I like to think of these types of agreements as "reverse employment" agreements. You're actually interviewing them, because in my opinion, you're taking on as much, if not more, risk then the business owner.

    4) Is it a start up? Or an existing business?
    Start ups are inherently more risky. I'm not sure on the exact numbers, but something like 80% of all businesses fail within the first year. Someone who's been running a business for say 3 or 4 years has been through the grinder and knows what it takes to stay afloat. IMO - stay away from a start up unless everything else just clicks perfectly. The best opportunities IMO will be a business that's been running almost exclusively Brick and Morter for 2+years and wants to expand online.


    Final Thoughts
    I think it's a good idea in general to at least consider these offers and set your web development business to include a small percentage of over all projects as an equity stake / percentage of profit arrangement. What percent of your projects that is is up to you. Me personally, I try to keep between 10 and 15 percent of all new projects as an equity / percentage type of project. The bulk of my business model requires the project to be paid in full. But I do work with some people who meet the criteria above on an equity stake.

  • #2
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    Practical questions about working for equity

    The main question I have about working for an equity position or share of the profits is how do I know what that share is?

    Do I get to look at the books?

    If it's a large company, where they hand out shares of the company, that's one thing, but what about if it's a small company, and you're working for a check?

    How do you know what you are really deserving of?

    Have you done this?

    I would want to know the financials before I got started, but is this something most business owners would be willing to share?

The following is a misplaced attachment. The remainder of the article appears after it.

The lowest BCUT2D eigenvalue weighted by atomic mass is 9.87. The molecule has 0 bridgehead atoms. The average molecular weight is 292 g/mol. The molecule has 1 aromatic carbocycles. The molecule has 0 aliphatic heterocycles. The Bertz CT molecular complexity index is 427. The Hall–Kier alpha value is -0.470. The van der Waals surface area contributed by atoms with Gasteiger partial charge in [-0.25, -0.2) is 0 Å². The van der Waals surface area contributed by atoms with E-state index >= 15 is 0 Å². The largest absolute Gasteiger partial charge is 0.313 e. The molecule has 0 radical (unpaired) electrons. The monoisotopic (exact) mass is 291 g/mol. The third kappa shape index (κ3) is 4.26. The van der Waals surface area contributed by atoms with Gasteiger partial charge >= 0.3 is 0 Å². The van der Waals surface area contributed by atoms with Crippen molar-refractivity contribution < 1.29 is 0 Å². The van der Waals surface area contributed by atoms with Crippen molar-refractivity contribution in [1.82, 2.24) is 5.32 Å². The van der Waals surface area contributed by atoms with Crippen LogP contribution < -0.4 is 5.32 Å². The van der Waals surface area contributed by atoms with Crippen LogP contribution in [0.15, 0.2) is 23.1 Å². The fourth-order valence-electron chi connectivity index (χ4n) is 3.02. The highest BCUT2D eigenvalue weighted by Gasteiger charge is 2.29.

• #3
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    Quote Originally Posted by MargaretBartley View Post
    I would want to know the financials before I got started, but is this something most business owners would be willing to share?
    Well, if you're working for "equity", you're actually an owner. Equity in a business is ownership interest. IMO, any equity arrangement which does not allow you to see the financials is a bad move.

    That said, (1) there's no guarantee that the "financials" are accurate - to put it politely; and (2) it's not just about the finances - there's more to consider such as business decisions - who makes them and how much of a say do you have?

  • #4
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    Another important point, is if you are given a share in the companies profits:

    Does that make or construe you as having ownership?

    One dangerous part of having an "ownership interest" is:

    LIABILITY

    If those running the company break a law, fail to pay a tax or any number of things, you can find yourself on the wrong end of a law enforcement investigations and or civil suit resulting in this great opportunity turning into a nightmare at worst landing you in jail with a felony or having a tax lien or civil judgment in the millions of dollars.


    CYA (You know what this means !! )

  • #5
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    Working for a "percentage of profits" does not, necessarily mean an ownership interest; working for "equity" does.